We have therefore set up two separate cohorts of patients, one exhibiting severe insulin resistance and the other genetically determined obesity. Criteria for inclusion in the insulin-resistance group include the presence of the dermatological disorder acanthosis nigricans, which is caused by elevated levels of insulin and can therefore be taken as a ‘marker’ for insulin resistance, and measured high blood insulin levels. Severely obese individuals are excluded as we are looking for people whose insulin resistance is not caused by excess weight. Those included in the obese cohort must have severe obesity with pre-pubertal onset. As height and weight change proportion rapidly as children grow, the best way of comparing BMI (body mass index) in children of different ages is by quoting standard deviations from the mean. All children included in our study have a BMI at least three standard deviations above the mean, and the average value for the cohort is 4.5 standard deviations above the mean. We have taken a targeted candidate gene analysis approach to exploring the causes of these two phenotypes and have identified a number of genetic defects, including several not observed before [6].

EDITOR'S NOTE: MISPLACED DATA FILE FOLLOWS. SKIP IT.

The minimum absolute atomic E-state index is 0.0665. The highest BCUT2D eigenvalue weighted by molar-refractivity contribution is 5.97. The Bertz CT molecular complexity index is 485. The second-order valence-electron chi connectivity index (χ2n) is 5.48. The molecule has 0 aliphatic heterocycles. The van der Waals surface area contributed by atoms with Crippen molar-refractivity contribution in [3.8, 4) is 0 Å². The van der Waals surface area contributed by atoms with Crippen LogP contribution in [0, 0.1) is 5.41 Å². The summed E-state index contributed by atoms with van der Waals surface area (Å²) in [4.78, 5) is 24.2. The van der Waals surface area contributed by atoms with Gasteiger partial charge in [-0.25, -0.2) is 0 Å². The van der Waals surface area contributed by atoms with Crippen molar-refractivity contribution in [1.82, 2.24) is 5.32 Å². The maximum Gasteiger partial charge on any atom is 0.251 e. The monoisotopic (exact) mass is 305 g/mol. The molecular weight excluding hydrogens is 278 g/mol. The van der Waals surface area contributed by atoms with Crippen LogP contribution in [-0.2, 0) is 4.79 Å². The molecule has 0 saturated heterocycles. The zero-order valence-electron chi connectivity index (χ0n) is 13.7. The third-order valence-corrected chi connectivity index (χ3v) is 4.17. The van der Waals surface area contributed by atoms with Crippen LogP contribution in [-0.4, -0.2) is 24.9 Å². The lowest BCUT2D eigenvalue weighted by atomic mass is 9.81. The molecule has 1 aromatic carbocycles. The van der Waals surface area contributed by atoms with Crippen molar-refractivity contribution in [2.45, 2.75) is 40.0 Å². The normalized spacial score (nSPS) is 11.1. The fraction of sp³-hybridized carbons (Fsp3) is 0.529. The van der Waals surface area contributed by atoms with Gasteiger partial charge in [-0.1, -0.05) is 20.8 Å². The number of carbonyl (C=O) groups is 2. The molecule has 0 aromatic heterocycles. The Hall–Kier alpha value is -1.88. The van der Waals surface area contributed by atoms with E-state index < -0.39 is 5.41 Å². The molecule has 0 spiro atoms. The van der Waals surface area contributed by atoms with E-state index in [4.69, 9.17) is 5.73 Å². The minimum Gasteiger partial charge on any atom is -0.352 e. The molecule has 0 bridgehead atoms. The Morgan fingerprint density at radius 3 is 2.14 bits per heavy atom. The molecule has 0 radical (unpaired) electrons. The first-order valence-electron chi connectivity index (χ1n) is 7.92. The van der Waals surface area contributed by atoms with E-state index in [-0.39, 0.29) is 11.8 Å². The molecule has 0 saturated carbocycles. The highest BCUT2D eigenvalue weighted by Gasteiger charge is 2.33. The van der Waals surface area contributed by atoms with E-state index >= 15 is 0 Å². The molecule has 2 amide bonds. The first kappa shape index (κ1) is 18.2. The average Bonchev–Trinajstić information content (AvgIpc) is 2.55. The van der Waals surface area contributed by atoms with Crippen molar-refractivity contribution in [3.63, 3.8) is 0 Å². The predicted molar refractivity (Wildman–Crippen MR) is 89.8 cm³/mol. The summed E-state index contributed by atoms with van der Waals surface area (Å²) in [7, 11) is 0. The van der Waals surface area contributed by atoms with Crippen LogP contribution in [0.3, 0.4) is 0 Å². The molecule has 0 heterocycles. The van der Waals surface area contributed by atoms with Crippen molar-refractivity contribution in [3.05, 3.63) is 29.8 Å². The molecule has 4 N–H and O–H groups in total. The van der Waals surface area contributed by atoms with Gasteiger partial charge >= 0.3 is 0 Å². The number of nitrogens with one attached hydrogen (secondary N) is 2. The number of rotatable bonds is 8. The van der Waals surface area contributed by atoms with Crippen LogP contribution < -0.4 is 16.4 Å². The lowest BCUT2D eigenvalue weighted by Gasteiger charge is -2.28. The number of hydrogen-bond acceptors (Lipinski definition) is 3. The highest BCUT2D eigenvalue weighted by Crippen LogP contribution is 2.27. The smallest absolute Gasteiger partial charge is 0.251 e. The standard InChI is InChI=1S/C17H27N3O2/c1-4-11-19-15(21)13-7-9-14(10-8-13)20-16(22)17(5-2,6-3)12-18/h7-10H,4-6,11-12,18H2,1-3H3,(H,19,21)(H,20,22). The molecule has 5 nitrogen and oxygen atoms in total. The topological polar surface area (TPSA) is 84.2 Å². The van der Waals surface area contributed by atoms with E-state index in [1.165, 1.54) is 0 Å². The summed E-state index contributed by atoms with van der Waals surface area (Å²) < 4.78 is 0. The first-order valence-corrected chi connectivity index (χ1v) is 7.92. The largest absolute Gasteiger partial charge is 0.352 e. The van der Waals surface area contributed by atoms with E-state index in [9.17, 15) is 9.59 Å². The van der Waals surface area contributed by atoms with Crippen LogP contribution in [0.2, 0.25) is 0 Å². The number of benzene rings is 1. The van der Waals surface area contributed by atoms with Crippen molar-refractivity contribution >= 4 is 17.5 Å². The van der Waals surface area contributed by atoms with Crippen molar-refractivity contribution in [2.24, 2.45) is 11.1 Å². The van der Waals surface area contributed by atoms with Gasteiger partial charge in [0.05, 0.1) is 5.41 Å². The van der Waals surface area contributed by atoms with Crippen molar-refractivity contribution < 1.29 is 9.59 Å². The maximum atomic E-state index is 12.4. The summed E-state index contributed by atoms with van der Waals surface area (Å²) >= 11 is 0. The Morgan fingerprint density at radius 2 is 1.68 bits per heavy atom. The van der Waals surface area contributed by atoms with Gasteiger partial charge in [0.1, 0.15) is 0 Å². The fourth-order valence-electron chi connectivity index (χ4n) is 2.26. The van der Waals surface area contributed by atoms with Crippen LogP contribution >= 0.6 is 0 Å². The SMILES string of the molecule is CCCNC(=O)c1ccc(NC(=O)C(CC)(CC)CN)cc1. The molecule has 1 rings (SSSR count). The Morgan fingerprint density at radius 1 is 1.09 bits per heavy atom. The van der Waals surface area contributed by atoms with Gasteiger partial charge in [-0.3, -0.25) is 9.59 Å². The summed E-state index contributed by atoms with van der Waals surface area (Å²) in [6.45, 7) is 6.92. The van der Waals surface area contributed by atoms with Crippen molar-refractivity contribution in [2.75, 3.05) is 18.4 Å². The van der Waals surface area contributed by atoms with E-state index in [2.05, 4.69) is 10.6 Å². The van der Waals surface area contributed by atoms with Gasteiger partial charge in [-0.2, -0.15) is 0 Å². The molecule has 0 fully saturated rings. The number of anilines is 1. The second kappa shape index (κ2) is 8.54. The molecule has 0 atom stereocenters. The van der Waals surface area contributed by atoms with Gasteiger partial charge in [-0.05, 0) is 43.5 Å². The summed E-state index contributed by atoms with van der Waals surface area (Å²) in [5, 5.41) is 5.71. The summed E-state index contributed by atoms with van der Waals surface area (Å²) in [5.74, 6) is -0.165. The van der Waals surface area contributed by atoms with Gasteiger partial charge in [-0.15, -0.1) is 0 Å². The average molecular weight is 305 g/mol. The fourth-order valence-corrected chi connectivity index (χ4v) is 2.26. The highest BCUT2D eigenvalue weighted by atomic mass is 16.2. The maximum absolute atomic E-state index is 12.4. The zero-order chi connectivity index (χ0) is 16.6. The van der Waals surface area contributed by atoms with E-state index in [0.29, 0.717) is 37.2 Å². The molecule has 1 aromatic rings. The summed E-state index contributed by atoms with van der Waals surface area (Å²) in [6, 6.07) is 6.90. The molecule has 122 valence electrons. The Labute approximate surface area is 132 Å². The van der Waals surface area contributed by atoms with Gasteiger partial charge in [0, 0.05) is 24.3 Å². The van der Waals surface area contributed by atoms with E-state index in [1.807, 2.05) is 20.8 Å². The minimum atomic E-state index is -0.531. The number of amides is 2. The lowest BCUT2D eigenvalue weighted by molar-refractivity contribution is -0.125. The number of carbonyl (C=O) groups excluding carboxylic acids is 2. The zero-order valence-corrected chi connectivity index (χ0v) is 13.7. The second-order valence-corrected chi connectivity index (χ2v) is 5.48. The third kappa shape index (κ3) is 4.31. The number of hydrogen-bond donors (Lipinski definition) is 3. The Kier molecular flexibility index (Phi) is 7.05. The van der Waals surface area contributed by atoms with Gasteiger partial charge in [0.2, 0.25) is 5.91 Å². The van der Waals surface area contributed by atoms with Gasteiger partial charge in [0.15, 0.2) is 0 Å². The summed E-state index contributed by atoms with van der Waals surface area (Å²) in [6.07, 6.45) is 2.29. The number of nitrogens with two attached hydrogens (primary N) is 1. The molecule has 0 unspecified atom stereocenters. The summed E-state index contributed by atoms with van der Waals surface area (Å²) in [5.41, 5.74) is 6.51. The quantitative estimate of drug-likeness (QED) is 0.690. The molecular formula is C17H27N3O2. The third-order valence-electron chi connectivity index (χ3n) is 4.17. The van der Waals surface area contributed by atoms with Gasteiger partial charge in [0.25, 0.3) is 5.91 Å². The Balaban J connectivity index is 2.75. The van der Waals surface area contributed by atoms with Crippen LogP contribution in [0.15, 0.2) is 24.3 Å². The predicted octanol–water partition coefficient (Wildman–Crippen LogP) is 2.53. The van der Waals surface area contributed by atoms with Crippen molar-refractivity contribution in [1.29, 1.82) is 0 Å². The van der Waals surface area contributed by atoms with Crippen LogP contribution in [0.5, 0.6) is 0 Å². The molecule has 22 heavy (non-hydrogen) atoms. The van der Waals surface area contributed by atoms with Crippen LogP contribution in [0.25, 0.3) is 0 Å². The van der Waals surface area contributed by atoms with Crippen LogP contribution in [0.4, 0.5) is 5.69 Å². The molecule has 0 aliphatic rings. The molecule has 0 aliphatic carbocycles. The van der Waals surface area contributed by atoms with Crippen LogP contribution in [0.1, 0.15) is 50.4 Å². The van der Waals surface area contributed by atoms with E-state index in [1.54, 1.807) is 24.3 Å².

PPARγ and metabolic disorders

PPARγ (peroxisome-proliferator-activated receptor γ) is a transcription factor that has been associated with metabolic disorders for some time. Spiegelman and co-workers first observed that PPARγ is required for the differentiation of adipose tissue [7]; it is also known to be the target of the thiazolidinediones, a useful family of insulin-sensitizing drugs. In the late 1990s, I and my colleagues Krishna Chatterjee and Ines Barroso found dominant-negative mutations that proved for the first time the importance of this transcription factor for the control of insulin sensitivity in mammals [8]. There was no mouse model because this protein is essential for placentation so the mouse PPARγ-knockout is embryonic-lethal. The human patients that we found with these mutations shared a phenotype that included severe insulin resistance (progressing to Type 2 diabetes at an early age), high triacylglycerols and low HDL (high-density lipoprotein) cholesterol, hepatic steatosis, hypertension and a marked stereotypical form of partial lipodystrophy characterized by very little fat on the buttocks. This phenotype is so distinct that it has been proved possible to spot the condition, which is known as PPARγ ligand resistance syndrome, on clinical presentation.